The City of South Gate has prepared a Draft Specific Plan (Plan) for the Gateway District. The Plan will define goals for a livable, vibrant and pedestrian-friendly area, while alleviating transit traffic on Firestone Boulevard and Atlantic Avenue.
Public Hearing- Scheduled for August 20th, 2019
Notice is hereby Given that the Planning Commission of the City of South Gate will hold a public hearing to consider approval of a Resolution recommending adoption of an Ordinance adopting the Gateway District Specific Plan and adding it to the South Gate Municipal Code and related Zoning Map Amendment. A copy of the Notice of Public Hearing can be viewed here: Public Notice(PDF, 80KB)
DATE OF HEARING: Tuesday, August 20, 2019
TIME OF HEARING: 7:00 p.m.
LOCATION OF HEARING: City Hall Council Chamber, City of South Gate
8650 California Avenue
South Gate, California
Public Review Process
The City has prepared a Notice of Intent to adopt a Negative Declaration Environmental Review in accordance with the California Environmental Quality Act (CEQA) for the Draft Gateway Specific Plan.
A copy of the Notice of Preparation and Initial Study can be viewed here: Initial Study(PDF, 4MB)
A copy of the Draft Gateway District Specific Plan can be viewed here: Public Review Draft(PDF, 18MB)
The environmental analysis prepared for the proposed project indicated that the project will not result in any significant adverse un-mitigatable impacts. For this reason, the City of South Gate has determined that a negative declaration is the appropriate CEQA document. The following findings may be made based on the analysis contained as part of the Initial Study’s preparation:
- The approval and subsequent implementation of the project will not have the potential to degrade the quality of the environment.
- The approval and subsequent implementation of the project will not have the potential to achieve short-term goals to the disadvantage of long-term environmental goals.
- The approval and subsequent implementation of the project will not have impacts that are individually limited, but cumulatively considerable, when considering planned or proposed development in the immediate vicinity.
- The approval and subsequent implementation of the project will not have environmental effects that will adversely affect humans, either directly or indirectly.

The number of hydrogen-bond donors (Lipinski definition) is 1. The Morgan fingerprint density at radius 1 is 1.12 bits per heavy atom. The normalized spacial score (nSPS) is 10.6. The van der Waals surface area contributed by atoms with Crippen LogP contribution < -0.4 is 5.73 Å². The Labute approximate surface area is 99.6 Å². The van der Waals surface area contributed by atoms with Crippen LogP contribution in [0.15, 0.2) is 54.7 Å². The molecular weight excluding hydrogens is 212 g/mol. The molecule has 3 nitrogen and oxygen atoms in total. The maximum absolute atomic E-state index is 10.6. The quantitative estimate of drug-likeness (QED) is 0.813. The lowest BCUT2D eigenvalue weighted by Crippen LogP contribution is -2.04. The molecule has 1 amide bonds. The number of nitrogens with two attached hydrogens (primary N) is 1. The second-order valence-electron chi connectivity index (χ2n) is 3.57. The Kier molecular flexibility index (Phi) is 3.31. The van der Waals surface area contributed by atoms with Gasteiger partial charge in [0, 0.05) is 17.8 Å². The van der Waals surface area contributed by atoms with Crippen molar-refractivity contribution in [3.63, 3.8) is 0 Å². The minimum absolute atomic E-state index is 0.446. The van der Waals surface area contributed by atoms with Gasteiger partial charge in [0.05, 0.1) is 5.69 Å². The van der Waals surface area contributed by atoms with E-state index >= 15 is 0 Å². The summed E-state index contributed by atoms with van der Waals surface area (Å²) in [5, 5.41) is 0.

Copies of the Negative Declaration, Initial Study, and the Draft Gateway District Specific Plan are available at the links above and will be available for public review at the following location:
Community Development Department (Planning Counter)
8650 California Avenue
South Gate, California 90280
Copies of the IS/ND and Draft Specific Plan can also be found online at www.cityofsouthgate.org/185/Planning. Please send your comments to the attention of Yalini Siva, Senior Planner, at City of South Gate, Community Development Department, 8650 California Avenue, South Gate, California 90280. Yalini Siva's contact number with the City is (323)-563-9526 or email at firstname.lastname@example.org. The Planning Commission will conduct a public hearing regarding the proposed project in the City Council Chambers. The City Council will then conduct a separate public hearing for the project in the City Council Chambers. The dates for either public hearing are to be determined and public hearing notices for those meetings will be provided as required.
Anuncio del Período de Revision Pública
Proceso de Revision Publicos
Informacion en Espanol acerca de esta junta puede ser obtenida llamando at (323) 563-9535.
Welcome to the City of South Gate’s webpage for the Gateway District Specific Plan.
In anticipation of the planned South Gate Eco-Rapid Transit Station, the City of South Gate is preparing a Specific Plan (Plan) for the Gateway District, to establish a comprehensive vision for the future rail station area. The Plan is an opportunity for the City to create a Transit Oriented Development (TOD) which is mixed-use, pedestrian- and transit-focused. The Plan will define goals for a livable, vibrant, and pedestrian-friendly area, while accommodating vehicular, truck, bus and light rail transit traffic on Firestone Boulevard and Atlantic Avenue, one of the City’s busiest intersections. Through design and policy, the Plan would make it possible to introduce housing, shopping, entertainment, jobs, civic areas, and open spaces planned around the South Gate station.
The South Gate Station will link the city of South Gate to other employment regions, commercial areas, and residential neighborhoods along the Eco-Rapid Transit Corridor; of which the southern portion, from Downtown Los Angeles to the city of Artesia, is known as the West Santa Ana Branch Transit Corridor (WSAB). The Eco-Rapid Transit Corridor spans 40-miles from Bob Hope Airport to the city of Artesia and will grant South Gate residents, business owners and visitors alike, increased access to local and regional bicycle routes and multi-purpose trails, and nearby transportation corridors, including Amtrak, Metrolink and Metro’s Blue, Gold, Green, Red and Purple Lines.
Background Planning Efforts